2 Samuel 6:2

Hebrew Bible

1 David again assembled all the best men in Israel, 30,000 in number. 2 David and all the men who were with him traveled to Baalah in Judah to bring up from there the ark of God which is called by the name of the Lord of Heaven’s Armies, who sits enthroned between the cherubim that are on it. 3 They loaded the ark of God on a new cart and carried it from the house of Abinadab, which was on the hill. Uzzah and Ahio, the sons of Abinadab, were guiding the new cart. 4 They brought it with the ark of God from the house of Abinadab on the hill. Ahio was walking in front of the ark,

Isaiah 37:16

Hebrew Bible

14 Hezekiah took the letter from the messengers and read it. Then Hezekiah went up to the Lord’s temple and spread it out before the Lord. 15 Hezekiah prayed before the Lord: 16O Lord of Heaven’s Armies, O God of Israel, who is enthroned on the cherubim! You alone are God over all the kingdoms of the earth. You made the sky and the earth. 17 Pay attention, Lord, and hear! Open your eyes, Lord, and observe! Listen to this entire message Sennacherib sent and how he taunts the living God! 18 It is true, Lord, that the kings of Assyria have destroyed all the nations and their lands.

 Notes and References

"... God's Shekhinah rests in the seventh hekhal, thus in the highest, or if we imagine the arrangement concentrically innermost of the seven heavenly "palaces," which themselves are to be found in the highest (= seventh) heaven. Specifically, God sits, or his Shekhinah rests, on the 'throne of glory' (kisse ha-kavod), (In addition the traditional biblical notion of God who 'sits on the Keruvim' - compare section 34; see Psalms 80:2, 99:1; 1 Samuel 4:4; 2 Samuel 6:2; 2 Kings 19:15; Isaiah 37:16; 1 Chronicles 13:6 - or who 'rides' on the Keruvim. The only verse that speaks of God riding on the Keruv is Psalms 18:11 = 2 Samuel 22:11) which itself stands on the Merkavah (the "chariot" of Ezekiel 1), or the 'wheels of the Merkavah.' It is said of Yishma'el, for example, that he enters the seventh hekhal, is led to the 'camp of the Shekhinah,' and presented before the 'throne of glory' to behold the Merkavah; similarly, Meratron serves the 'throne of glory, the wheels of the Merkavah, and the needs of the Shekhinah.' ..."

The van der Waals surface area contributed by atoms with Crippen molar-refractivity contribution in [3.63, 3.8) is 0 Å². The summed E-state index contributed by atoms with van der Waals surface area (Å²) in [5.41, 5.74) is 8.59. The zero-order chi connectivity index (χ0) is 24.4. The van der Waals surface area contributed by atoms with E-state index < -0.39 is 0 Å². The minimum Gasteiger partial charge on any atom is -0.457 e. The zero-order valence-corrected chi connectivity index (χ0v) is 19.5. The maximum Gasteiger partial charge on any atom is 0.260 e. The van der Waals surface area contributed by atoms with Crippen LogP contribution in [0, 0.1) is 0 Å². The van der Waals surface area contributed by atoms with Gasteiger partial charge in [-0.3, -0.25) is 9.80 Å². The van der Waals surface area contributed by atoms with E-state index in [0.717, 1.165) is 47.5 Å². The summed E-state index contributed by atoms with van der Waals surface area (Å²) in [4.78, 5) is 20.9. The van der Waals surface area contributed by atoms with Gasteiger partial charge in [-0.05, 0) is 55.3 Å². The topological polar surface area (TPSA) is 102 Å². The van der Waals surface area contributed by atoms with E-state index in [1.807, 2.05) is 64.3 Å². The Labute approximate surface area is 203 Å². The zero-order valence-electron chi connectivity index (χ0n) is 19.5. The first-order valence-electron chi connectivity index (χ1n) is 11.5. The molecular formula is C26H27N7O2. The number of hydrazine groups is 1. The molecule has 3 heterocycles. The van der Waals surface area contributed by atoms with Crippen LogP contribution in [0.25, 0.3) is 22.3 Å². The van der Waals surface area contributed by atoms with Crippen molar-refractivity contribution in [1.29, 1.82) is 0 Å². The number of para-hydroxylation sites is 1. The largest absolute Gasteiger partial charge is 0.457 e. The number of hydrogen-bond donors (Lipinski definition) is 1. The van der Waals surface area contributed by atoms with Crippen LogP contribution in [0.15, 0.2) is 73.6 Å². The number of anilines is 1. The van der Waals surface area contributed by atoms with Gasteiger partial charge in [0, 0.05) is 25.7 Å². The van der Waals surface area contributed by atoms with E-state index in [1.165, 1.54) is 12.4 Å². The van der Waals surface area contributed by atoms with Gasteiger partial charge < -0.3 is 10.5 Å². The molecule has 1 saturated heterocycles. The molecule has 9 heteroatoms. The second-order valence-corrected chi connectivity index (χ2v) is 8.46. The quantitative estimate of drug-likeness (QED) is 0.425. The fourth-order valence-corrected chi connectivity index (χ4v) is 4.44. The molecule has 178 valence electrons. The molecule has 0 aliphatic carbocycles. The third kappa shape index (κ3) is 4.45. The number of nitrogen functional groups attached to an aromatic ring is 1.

Schäfer, Peter The Hidden and Manifest God: Some Major Themes in Early Jewish Mysticism (p. 124) State University of New York Press, 1992

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